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I have created VBA code in Excel 2007/2010 to import data from a CSV file. Unfortunately, when I open the CSV File programmatically, the data gets split into two columns (A and B) for certain rows of data.

Generally the CSV data looks like this (example header row):


The data that causes problems seems to include a , in some of the text. Here an example:


The really odd thing is that when I open the CSV File manually, everything displays fine!

Here is the code I'm using in VBA:

Private Sub OpenCSV(x As Integer, wkbDashboard As String, wkbCsvImport As String, wksDestination As Worksheet)
' Opens CSV and copies data to current workbook
Dim wkbCsvImportName As String
Dim r As Range


' Open and read CSV
Workbooks.Open Filename:=wkbCsvImport, Format:=xlDelimited, Delimiter:=";"
wkbCsvImportName = ActiveWorkbook.Name

I'm including a screenshot of the the problem in Excel to help you get an idea of what I'm talking about. The stuff in red is in column B after opening the file.

Anyone know why this would happen? Thanks for reading this far!

enter image description here

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I'm guessing here. Perhaps because it is a CSV (Comma Separated Value), but the delimiter is actually a semicolon? Maybe Excel is trying to use both commas and semicolons as delimiters. –  PowerUser Dec 6 '12 at 15:11
I'm guessing your Workbooks.Open command has extra delimitters listed - can you post up more code so we can see how this is happening? –  John Bustos Dec 6 '12 at 15:12
@ John Bustos: I updated the above to show more of the code. Does this help? How would I test if my Workbooks.Open command has extra delimiters? –  rohrl77 Dec 6 '12 at 15:17
@PowerUser: Yeah. I know the name says Comma, but I've seen many other files that use other delimiters, and it seems to have worked in the past. The thing that really gets me is that when I open the file manually it comes out PERFECT??? –  rohrl77 Dec 6 '12 at 15:19
Even though you're not specifying a comma as the delimiter, are you able to escape the commas by surrounding any values containing them with double quotes? e.g. "JEAN 5 POCHES EXTENSIBLE+1,60M" –  Sid Holland Dec 6 '12 at 15:49

3 Answers 3

up vote 1 down vote accepted

I still suspect it's because the extension is CSV. What happens if you rename the file as a .txt?

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You were right!!! Changing the file extension to TXT did the trick. Now it opens and calculates perfectly! Thanks! For the time being this is a better solution than reprogramming everything. –  rohrl77 Dec 6 '12 at 16:42
I'd still love to know why this happens though and how to avoid it with a CSV format. Thank you for your help! –  rohrl77 Dec 6 '12 at 16:44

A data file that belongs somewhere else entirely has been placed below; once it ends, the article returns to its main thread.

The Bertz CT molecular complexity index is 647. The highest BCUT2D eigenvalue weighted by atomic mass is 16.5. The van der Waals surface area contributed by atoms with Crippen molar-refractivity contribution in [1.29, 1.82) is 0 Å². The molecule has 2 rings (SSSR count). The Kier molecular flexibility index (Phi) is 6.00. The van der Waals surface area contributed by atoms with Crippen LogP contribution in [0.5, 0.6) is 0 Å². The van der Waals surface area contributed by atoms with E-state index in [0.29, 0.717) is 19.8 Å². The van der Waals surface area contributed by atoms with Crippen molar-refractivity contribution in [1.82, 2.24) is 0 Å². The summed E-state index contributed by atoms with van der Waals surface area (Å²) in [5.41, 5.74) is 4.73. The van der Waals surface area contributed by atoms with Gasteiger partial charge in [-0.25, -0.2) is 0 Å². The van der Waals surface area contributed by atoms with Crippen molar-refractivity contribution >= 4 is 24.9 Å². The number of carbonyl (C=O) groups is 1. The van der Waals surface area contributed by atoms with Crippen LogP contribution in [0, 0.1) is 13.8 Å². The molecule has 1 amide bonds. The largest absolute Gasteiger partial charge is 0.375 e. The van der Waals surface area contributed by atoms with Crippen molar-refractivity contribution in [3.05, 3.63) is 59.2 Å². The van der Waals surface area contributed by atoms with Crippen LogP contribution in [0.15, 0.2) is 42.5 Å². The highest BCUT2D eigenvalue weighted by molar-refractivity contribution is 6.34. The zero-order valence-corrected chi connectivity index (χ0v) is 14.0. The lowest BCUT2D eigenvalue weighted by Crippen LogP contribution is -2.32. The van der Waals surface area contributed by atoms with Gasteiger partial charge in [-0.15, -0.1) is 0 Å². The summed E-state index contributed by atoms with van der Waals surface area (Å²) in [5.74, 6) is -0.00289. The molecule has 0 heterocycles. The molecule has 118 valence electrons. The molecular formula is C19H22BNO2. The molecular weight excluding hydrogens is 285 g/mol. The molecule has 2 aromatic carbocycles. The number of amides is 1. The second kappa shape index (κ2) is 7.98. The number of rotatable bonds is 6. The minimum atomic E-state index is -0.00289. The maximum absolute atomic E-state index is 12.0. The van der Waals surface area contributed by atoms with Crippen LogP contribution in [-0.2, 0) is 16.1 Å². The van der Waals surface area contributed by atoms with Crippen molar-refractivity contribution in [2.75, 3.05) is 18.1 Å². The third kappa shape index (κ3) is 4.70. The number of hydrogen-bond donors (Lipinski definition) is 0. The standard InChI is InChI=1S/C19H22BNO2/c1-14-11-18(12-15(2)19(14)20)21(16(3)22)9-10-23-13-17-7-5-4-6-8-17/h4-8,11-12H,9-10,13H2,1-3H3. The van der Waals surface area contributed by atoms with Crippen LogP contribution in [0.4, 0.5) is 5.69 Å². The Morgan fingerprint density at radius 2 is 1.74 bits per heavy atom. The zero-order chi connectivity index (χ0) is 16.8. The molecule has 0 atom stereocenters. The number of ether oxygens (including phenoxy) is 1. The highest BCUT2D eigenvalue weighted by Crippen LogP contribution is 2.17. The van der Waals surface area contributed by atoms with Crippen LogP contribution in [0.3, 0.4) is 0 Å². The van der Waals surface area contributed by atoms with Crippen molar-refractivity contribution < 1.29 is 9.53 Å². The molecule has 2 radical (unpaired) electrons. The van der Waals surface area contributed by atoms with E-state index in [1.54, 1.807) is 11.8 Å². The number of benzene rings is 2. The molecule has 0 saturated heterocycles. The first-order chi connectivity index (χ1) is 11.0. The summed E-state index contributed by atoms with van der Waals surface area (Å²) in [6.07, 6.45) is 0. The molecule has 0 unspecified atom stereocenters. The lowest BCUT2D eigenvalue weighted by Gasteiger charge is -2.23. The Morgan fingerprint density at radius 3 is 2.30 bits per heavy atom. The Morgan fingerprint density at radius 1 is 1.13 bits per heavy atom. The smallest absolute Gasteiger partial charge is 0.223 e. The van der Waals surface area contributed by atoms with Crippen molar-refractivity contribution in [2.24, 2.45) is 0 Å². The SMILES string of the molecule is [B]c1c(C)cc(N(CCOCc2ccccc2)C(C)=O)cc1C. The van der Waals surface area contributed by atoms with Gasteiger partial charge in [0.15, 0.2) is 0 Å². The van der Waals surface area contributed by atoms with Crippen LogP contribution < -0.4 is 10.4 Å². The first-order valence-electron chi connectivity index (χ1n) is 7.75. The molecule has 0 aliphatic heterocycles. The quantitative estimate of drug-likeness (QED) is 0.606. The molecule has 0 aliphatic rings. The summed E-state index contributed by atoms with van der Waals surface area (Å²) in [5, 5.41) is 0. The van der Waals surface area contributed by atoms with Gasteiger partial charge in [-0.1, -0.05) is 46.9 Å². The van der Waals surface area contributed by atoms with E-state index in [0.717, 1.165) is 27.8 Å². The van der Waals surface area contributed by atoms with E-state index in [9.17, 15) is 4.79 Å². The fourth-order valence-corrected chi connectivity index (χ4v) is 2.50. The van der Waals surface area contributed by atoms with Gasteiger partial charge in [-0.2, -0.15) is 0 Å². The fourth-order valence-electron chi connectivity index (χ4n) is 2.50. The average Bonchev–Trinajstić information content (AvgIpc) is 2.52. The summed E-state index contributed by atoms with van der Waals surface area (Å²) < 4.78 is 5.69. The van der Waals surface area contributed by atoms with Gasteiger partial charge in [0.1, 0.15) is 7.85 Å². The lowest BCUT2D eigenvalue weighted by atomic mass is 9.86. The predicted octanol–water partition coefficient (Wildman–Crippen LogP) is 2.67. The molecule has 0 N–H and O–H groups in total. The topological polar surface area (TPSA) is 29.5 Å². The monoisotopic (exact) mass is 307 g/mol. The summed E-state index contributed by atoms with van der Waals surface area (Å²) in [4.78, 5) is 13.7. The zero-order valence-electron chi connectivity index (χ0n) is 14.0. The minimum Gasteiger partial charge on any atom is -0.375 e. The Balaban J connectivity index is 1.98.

Glad to be of help :) My untested&unresearched guess is that because the extension was CSV, it was using the comma no matter what. When you specified the semicolon, you were really just adding a second delimiter. Why it ignored the double-quotes around the comma, I have no idea. If anyone wants to correct my theory, please do. –  PowerUser Dec 6 '12 at 20:19

In order to import data with a separator that is not a comma, you should set the Format attribute to 6 in order to be able to define your delimiter, as described here. It should also work if you directly set Format to 4

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Hi Romain, I've just tried your suggestion. Same outcome. Then I tried combining your suggestion with a custom delimiter in combination with joseph4tw's answer. Saddly also no go. –  rohrl77 Dec 6 '12 at 15:33

I think when you do it manually Excel is reading the delimiter as ";" and not just ;.

Try this:

Workbooks.Open Filename:=wkbCsvImport, Format:=xlDelimited, Delimiter:=""";"""


the only way I can get this to work is by changing the file extension from csv to txt and then run this code:

Workbooks.OpenText Filename:=wkbCsvImport, _
                    DataType:=xlDelimited, semicolon:=True
share|improve this answer
Just tried your suggestion. Unfortunately, it didn't work. It's still coming up in two columns. Worth a try though. Thanks! –  rohrl77 Dec 6 '12 at 15:27
@excelnova Wow, this is strange. I can't get it to open right no matter what I try.... –  joseph4tw Dec 6 '12 at 15:44
I just tried importing the file as a QueryTable.Add. That seems to do the trick. Now I get the data as if I had opened the file manually. Unfortunately, this solution requires that I recode the entire import section of my macro. :- ( ... better this than no solution I suppose! –  rohrl77 Dec 6 '12 at 15:57
I'll post my solution once it's done! –  rohrl77 Dec 6 '12 at 15:57
@excelnova please do, i'd like to see what you come up with –  joseph4tw Dec 6 '12 at 15:58

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